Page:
Re-install my $500USD indexing software on my new PC. Pay $39 for TextExpander, which is an online tool that lets you build a library of ‘snippets’, sort of like hot keys or macros, but it’s much simpler and faster. Using TextExpander for repeated, long index headings is making my life so much easier: it works pretty well with .ucdx files!
I’m already 50 pages behind. Indexing academic books is so much harder because you have to interpret the often-verbose language to get to the ideas (then re-edit them in your mind) and THEN start forming index relationships between the ideas on that and every other page.
Since there are almost two dozen authors in this anthology, I’m doing a lot of mental shifts. Why do I pine for indexes so much when they can be so draining?!?
I’m being foiled by the very poor copyediting that was(n’t) done. I email the author-editor several times regarding his preferences for word options that I’m finding in the errata …
Working on a Saturday is particularly annoying when you hear other people having a great day off. Such is the freelance life.
Here’s how I start an indexing day. Wish I had more than one monitor and can’t believe I used to do this on a 15-inch one!
CINDEX software file open; Google to check MS info, with related sites and academic books on the subject; book PDF marked up with terms needing indexing; and TextExpander to cut down on keyboard strokes. For the time being, I just type the entries into the index; refining connections comes later.
I emailed the author again about the serious issues around the practically non-existent copyediting of this book. It’s causing me to complete about 3pg/hr instead of 5–10pg/hr, never mind that I’m not being paid to correct such things, so again my budgeted time has to be rethought.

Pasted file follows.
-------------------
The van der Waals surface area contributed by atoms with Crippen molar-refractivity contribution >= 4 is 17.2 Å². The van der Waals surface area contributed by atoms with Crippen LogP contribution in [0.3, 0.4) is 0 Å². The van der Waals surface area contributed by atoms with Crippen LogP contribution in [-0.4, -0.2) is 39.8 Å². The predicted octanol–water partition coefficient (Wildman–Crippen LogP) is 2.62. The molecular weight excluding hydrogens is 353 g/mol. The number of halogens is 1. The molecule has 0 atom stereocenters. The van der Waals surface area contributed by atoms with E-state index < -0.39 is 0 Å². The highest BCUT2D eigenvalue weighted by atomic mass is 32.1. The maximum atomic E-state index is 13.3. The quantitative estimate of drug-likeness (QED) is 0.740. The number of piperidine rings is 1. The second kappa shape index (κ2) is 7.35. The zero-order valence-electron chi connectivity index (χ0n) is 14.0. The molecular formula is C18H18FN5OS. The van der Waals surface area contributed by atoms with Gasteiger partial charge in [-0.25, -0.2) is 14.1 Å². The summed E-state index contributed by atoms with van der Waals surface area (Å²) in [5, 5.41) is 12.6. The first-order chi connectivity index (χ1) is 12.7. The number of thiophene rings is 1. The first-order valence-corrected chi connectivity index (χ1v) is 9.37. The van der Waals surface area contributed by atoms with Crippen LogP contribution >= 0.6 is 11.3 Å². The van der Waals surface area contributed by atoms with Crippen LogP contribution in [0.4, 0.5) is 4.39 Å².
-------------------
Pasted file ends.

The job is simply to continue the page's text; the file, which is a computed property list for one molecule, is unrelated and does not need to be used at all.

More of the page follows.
He’d like errata forwarded to him so he can take the examples to the publisher and complain. (Understandably, he just doesn’t realize how much is involved in corrections before indexing can be done: research, confirm which instance is the error, note error, find other instances of it in MS, return to indexing the term and fixing all related cross-references).
Ctl+F is my BFF. Wish I still drank alcohol.
And for all you fellow CCLs, here’s what’s behind it all (because this, after all, is what’s important in life, not crying over indexes).
I had a good phone chat with the author about the terrible editing. (Again breaking the rules; normally I never share my number – learned the hard way with an abusive client once – but there’s too much to discuss via email.)
We’re hatching a plan to shame the publisher into redoing the copyediting or letting me do it. Either way, my schedule is messed up, and he’s sympathetic. What he’s told me about their process with him this far is appalling.
Email from author: basically, the publisher will redo the copyediting after indexing (!!!). This is a problem because it can affect pagination, thus rendering entries incorrect. I asked that my name not be included due to peer reviews in a trade journal, and I wouldn’t want residual index errors to be ascribed to me. The prof was cool with this; I am not, but that’s life in publishing.